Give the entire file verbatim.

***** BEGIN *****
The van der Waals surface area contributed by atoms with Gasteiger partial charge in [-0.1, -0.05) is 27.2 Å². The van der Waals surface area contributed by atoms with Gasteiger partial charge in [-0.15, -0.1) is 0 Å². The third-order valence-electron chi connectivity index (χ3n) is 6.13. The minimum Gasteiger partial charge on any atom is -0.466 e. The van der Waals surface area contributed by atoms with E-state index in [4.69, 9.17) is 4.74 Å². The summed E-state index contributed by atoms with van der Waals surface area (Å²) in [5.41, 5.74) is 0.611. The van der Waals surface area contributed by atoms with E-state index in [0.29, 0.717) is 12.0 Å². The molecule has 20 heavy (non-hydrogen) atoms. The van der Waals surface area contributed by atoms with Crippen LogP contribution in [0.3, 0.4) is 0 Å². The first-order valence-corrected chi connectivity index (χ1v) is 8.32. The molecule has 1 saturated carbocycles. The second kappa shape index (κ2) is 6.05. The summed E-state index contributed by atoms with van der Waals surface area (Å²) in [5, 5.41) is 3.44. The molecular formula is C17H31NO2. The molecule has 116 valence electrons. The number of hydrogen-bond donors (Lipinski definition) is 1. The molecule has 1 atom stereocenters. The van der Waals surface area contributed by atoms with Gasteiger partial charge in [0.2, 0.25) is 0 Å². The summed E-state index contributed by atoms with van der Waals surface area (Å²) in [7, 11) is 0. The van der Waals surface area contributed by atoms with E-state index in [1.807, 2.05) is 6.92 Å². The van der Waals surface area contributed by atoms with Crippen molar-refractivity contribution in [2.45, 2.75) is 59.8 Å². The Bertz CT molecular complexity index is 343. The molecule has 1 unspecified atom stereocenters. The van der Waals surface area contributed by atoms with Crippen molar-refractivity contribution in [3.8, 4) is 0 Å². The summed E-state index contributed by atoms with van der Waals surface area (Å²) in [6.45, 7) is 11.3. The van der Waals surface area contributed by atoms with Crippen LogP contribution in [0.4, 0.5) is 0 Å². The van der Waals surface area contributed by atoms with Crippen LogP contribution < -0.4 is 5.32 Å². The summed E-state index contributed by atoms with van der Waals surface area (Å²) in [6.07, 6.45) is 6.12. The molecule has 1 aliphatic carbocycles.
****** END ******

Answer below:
The van der Waals surface area contributed by atoms with Gasteiger partial charge in [-0.1, -0.05) is 27.2 Å². The van der Waals surface area contributed by atoms with Gasteiger partial charge in [-0.15, -0.1) is 0 Å². The third-order valence-electron chi connectivity index (χ3n) is 6.13. The minimum Gasteiger partial charge on any atom is -0.466 e. The van der Waals surface area contributed by atoms with E-state index in [4.69, 9.17) is 4.74 Å². The summed E-state index contributed by atoms with van der Waals surface area (Å²) in [5.41, 5.74) is 0.611. The van der Waals surface area contributed by atoms with E-state index in [0.29, 0.717) is 12.0 Å². The molecule has 20 heavy (non-hydrogen) atoms. The van der Waals surface area contributed by atoms with Crippen LogP contribution in [0.3, 0.4) is 0 Å². The first-order valence-corrected chi connectivity index (χ1v) is 8.32. The molecule has 1 saturated carbocycles. The second kappa shape index (κ2) is 6.05. The summed E-state index contributed by atoms with van der Waals surface area (Å²) in [5, 5.41) is 3.44. The molecular formula is C17H31NO2. The molecule has 116 valence electrons. The number of hydrogen-bond donors (Lipinski definition) is 1. The molecule has 1 atom stereocenters. The van der Waals surface area contributed by atoms with Gasteiger partial charge in [0.2, 0.25) is 0 Å². The summed E-state index contributed by atoms with van der Waals surface area (Å²) in [7, 11) is 0. The van der Waals surface area contributed by atoms with E-state index in [1.807, 2.05) is 6.92 Å². The van der Waals surface area contributed by atoms with Crippen molar-refractivity contribution in [2.45, 2.75) is 59.8 Å². The Bertz CT molecular complexity index is 343. The molecule has 1 unspecified atom stereocenters. The van der Waals surface area contributed by atoms with Crippen molar-refractivity contribution in [3.8, 4) is 0 Å². The summed E-state index contributed by atoms with van der Waals surface area (Å²) in [6.45, 7) is 11.3. The van der Waals surface area contributed by atoms with Crippen LogP contribution in [0.4, 0.5) is 0 Å². The van der Waals surface area contributed by atoms with Crippen LogP contribution < -0.4 is 5.32 Å². The summed E-state index contributed by atoms with van der Waals surface area (Å²) in [6.07, 6.45) is 6.12. The molecule has 1 aliphatic carbocycles.